Chapter 7

Music of the Renaissance

We have arrived at a point in our musical journey through time where historical records are much better preserved. The Renaissance period, which spanned 1400 to 1600 A.D., is rich with examples of sheet music using a modern notation system giving us a much more clear sense of exactly how it sounded. Moreover, the music that survives today is not exclusively from the Catholic Church and thus gives a broader perspective of culture from the time.


Chapter 8

Music of the Baroque

Welcome to the Baroque Era! It is a time of passion, drama, emotion and impulsivity. In contrast to both the Renaissance before and the Classical Era after there is a deliberate emphasis on the subjective aspects of human experience. What do I mean by this? Let’s use a metaphor to try to explain.


Chapter 9

The Devout Master: Johann Sebastian Bach

We reach a milestone point in our journey through musical time today as we get to know one of the true geniuses in the history of music. I have mentioned before that this book is meant to be a brief introduction to music history in the West and that we don’t have the luxury of spending a good deal of time on any given subject. Despite that need to move quickly, there are a few composers we will encounter along our journey who are so important and contributed so much that they get their own chapter. Bach is the first of those composers.


Chapter 10

The First Viennese School Part I: Haydn and Mozart

This is a very exciting and busy time in history. It is a time of revolution both politically and philosophically as Europe finds itself in much transition. Politically we see the birth of democracy and the spread of political uprisings and revolutions across the Western world. This political revolution is driven by a philosophical and scientific revolution known as the Enlightenment. During this time period, we see the birth of America, the French Revolution, the rise and fall of Napoleon, and two of the most famous names in the history of music in Mozart and Beethoven. Welcome to the Classical Era.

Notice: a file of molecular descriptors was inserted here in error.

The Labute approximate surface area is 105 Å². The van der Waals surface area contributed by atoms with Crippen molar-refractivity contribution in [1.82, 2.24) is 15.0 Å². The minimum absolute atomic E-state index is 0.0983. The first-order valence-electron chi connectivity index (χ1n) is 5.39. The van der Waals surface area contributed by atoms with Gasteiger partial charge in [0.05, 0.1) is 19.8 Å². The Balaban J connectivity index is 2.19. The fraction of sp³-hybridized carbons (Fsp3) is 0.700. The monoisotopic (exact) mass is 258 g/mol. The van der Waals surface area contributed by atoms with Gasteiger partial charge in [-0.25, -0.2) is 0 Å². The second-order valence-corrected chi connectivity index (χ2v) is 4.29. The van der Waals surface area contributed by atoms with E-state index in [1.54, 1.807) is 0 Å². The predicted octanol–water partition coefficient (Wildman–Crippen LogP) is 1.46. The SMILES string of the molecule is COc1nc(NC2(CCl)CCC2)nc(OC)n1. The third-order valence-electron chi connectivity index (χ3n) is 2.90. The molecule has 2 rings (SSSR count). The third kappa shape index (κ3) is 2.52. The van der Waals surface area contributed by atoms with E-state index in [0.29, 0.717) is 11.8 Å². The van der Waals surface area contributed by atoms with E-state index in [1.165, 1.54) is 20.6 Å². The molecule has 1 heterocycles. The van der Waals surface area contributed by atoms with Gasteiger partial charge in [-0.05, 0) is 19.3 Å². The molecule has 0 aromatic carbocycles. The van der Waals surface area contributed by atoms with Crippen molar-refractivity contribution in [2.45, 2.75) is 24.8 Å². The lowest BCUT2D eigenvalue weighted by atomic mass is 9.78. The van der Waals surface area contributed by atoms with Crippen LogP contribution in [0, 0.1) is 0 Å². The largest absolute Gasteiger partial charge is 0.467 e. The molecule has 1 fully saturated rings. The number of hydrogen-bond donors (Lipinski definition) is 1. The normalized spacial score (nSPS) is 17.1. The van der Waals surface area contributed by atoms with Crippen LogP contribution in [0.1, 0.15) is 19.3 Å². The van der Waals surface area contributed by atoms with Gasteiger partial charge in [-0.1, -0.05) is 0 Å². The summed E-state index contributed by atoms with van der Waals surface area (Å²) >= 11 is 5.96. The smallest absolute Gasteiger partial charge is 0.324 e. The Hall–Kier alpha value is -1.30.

Chapter 11

The First Viennese School Part II: Beethoven

We meet the great genius Beethoven in the context of the previously discussed Classical Era of music, paralleling the Era of the Enlightenment in Philosophy and Politics as well as the Neo-Classical Era in Visual Art. The same Historical and Cultural context surrounds Beethoven though it is worth mentioning how much more directly and explicitly Beethoven reacted to his time. Whereas Mozart poked at the aristocracy and engaged in a sort of cloaked, nuanced satire regarding the inequities of class in European society, Beethoven attacked it directly and bluntly. As you will soon read Beethoven lived a life of difficulty and pain, yet the hopeful theme of human liberty and beauty flows from his music in a way unparalleled by any composer before or since. Let us get to know the man and then, more importantly, his music.


Chapter 12

Early Romanticism

While the enlightenment and Classical Era were defined by Apollonian values of logic and form, here in the Romantic we see the pendulum swing back toward the dramatic, emotional, and all things Dionysian. The Romantic Era in music parallels the Romantic Eras of visual art and literature, though the exact dates do not line up exactly across the arts and literature. In many ways the Romantic Era can be seen as the “Golden Age” of Western Art Music, or what we commonly refer to as Classical Music. We see an explosion of master composers across Europe and arguably the high point of Opera in terms of its popularity. This chapter focuses on the first several decades of the Romantic Era with Chapter 13 dealing with the latter half of the era. In many ways the specter of Beethoven continues to linger over Western music and art broadly.


Chapter 13

Late Romanticism